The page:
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What Are Infant Caries? | Learn About Baby Bottle Tooth Decay

Baby bottle tooth decay or infant caries is the decaying of the teeth occurring in infants and young children primarily as a result of bottle feeding. Infant caries or baby bottle tooth decay commonly develops on the upper incisors, which are the front upper teeth. (1) The caries develop because of presence of sugar on the teeth, which can be from formula or milk or any sweet snacks or juices.

What Are Infant Caries? | Learn About Baby Bottle Tooth Decay

What Are The Other Names of Baby Bottle Tooth Decay?

Baby bottle tooth decay is also known as infant caries; bottle mouth caries; nursing caries; early childhood caries; rampant caries; baby bottle caries; milk bottle syndrome; nursing bottle caries and baby bottle syndrome. (1, 4)

What Causes Baby Bottle Tooth Decay?

The primary cause of baby bottle tooth decay or infant caries is continuous contact of the baby teeth with excessive sugar. The bacteria present in the mouth thrive on the sugar and release acid which attacks or destroy the tooth enamel and teeth causing decay or infant caries. (2)

Some of the common sources of sugar for infants are: Infant formula, milk, snacks and juice.

When an infant, while drinking milk from a bottle falls asleep, it can cause baby bottle tooth decay.  The use of a sippy cup or bottle for long periods of time leads to formation of a film of sugar on the teeth resulting in decaying of teeth at a rapid pace in children.

What Are the Symptoms of Baby Bottle Tooth Decay?

Baby bottle tooth decay can develop on any of the teeth, but more commonly on the upper incisors or the upper front teeth. The appearance of caries is initially white spots which turn into brown or dark colored spots/stains on the teeth. As there is worsening of the tooth decay, children can have swelling and pain around the affected teeth.

What are the Complications of Baby Bottle Tooth Decay?

Baby bottle tooth decay or infant caries is not to be ignored. Teeth are important for the child to chew, smile and speak. (3) As the child grows in age, adult teeth replace the baby teeth. If the baby bottle tooth decay is not treated or if the child loses the tooth too soon, then infection and pain can occur.

Additionally, baby bottle tooth decay also causes improper development of the child’s teeth and speech problems; and poor eating habits can also occur because of infant caries. Another potential complication of baby bottle tooth decay is that the adult teeth can develop crookedly and cause crowding.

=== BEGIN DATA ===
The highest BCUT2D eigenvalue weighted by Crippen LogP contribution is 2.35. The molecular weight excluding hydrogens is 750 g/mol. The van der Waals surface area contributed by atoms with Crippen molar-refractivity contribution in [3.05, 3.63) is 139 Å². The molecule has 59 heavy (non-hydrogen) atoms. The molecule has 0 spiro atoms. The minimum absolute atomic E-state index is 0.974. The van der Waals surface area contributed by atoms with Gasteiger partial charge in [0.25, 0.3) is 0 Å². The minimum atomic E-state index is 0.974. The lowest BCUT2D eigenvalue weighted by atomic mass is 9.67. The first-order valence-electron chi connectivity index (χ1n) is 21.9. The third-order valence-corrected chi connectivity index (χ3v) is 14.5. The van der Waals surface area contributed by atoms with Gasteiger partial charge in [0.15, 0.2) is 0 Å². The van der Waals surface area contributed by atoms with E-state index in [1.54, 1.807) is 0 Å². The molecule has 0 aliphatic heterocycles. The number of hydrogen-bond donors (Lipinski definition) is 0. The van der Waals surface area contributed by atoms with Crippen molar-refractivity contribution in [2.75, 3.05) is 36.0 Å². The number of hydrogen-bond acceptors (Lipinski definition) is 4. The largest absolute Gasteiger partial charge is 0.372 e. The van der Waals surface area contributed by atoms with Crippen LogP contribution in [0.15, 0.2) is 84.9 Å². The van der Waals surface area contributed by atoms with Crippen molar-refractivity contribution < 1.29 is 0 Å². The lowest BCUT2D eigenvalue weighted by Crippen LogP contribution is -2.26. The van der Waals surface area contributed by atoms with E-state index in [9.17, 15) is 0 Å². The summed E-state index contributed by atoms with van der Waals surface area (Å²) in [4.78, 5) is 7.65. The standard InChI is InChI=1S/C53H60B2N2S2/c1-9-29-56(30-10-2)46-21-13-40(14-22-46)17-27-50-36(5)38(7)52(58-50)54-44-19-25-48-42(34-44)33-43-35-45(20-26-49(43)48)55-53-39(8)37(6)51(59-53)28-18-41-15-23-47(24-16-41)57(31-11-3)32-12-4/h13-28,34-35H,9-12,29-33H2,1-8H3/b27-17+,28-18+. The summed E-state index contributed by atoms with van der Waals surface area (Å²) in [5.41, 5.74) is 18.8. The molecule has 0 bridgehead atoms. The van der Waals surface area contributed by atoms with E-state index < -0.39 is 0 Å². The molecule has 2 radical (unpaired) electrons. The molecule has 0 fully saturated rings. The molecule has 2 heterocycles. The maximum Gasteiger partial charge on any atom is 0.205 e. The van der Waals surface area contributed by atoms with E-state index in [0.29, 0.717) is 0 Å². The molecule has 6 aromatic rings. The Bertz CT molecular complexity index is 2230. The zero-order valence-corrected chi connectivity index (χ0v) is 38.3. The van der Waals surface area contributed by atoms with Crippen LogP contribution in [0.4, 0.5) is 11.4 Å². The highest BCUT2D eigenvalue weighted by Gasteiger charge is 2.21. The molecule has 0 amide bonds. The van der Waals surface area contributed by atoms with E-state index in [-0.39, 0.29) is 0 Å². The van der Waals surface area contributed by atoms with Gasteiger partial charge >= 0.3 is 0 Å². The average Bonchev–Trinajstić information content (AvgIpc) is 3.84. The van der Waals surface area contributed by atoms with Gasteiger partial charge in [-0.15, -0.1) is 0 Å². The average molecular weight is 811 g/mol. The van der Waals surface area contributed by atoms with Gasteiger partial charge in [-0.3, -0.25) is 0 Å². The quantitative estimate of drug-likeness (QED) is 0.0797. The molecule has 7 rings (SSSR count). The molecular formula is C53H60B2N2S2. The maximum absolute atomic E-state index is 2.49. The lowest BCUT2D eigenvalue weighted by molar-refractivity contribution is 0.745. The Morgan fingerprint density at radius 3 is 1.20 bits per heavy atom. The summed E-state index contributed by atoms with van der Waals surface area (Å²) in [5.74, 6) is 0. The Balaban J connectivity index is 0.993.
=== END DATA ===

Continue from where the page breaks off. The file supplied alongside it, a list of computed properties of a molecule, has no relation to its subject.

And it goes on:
Severe or widespread tooth decay can cause serious such as: crooked adult teeth, chronic pain, acute infections and difficulty or pain with chewing.

How to Prevent Baby Bottle Tooth Decay?

Infant caries or baby bottle tooth decay can be prevented by cleaning the child’s teeth properly and also having awareness of the child’s bottle-feeding habits.

Important Tips for Bottle Feeding

  • Never let your child fall asleep with a bottle of milk or juice in their mouth as the sugar will coat the baby’s teeth, which attracts the bacteria and result in caries. (2)
  • If your child insists on a bottle when going to sleep then fill the bottle with water. (2)
  • Don’t make it a habit for your child to always keep the bottle in their mouth even when they are awake. (2)

Always limit sugary drinks, such as juices to your child. The recommendation of American Academy of Pediatrics is to give a maximum of 6 ounces in a day for young children. (3) Infants below the age of 6 months should not be drinking juice whatsoever.

It is important that your child learns how to drink from a cup instead of a bottle as early as possible. The recommendation of American Dental Association (ADA) is that the child starts drinking from a cup instead of the bottle by its first birthday. (3)

It is better to avoid the use of pacifier completely or limit its use. One should never dip the pacifier in syrup or honey. Honey should never be given to a baby who is below one year of age for whatsoever reason.

  • It is important to encourage healthy eating habits in the child from young age.
  • It is highly recommended to the wipe the gums of the infant after a feed.
  • Start brushing the child’s teeth as soon as they erupt.
  • It is a good ritual to set a time for the family to brush their teeth together before bedtime.
  • Fluoridated toothpaste can be used when the child can understand that it should not be swallowed. Fluoride helps in combating the acid released by the caries.
  • Take your child for regular dentist appointments after they had had their first tooth.


Good oral health habits begin at home with the child’s family. As your baby grows, one can incorporate preventive measures by consulting a pediatric dentist. The first visit to the dentist for your child should be within six months of their appearance of the first tooth. According to the recommendation of the ADA, your child’s first dental consultation should be before their first birthday. (3)

A pediatric dentist helps in better assessment of your child’s teeth and of any potential problems. Regular dentist visits are important after your child has had its first tooth.


Team PainAssist
Team PainAssist
Written, Edited or Reviewed By: Team PainAssist, Pain Assist Inc. This article does not provide medical advice. See disclaimer
Last Modified On:September 23, 2022

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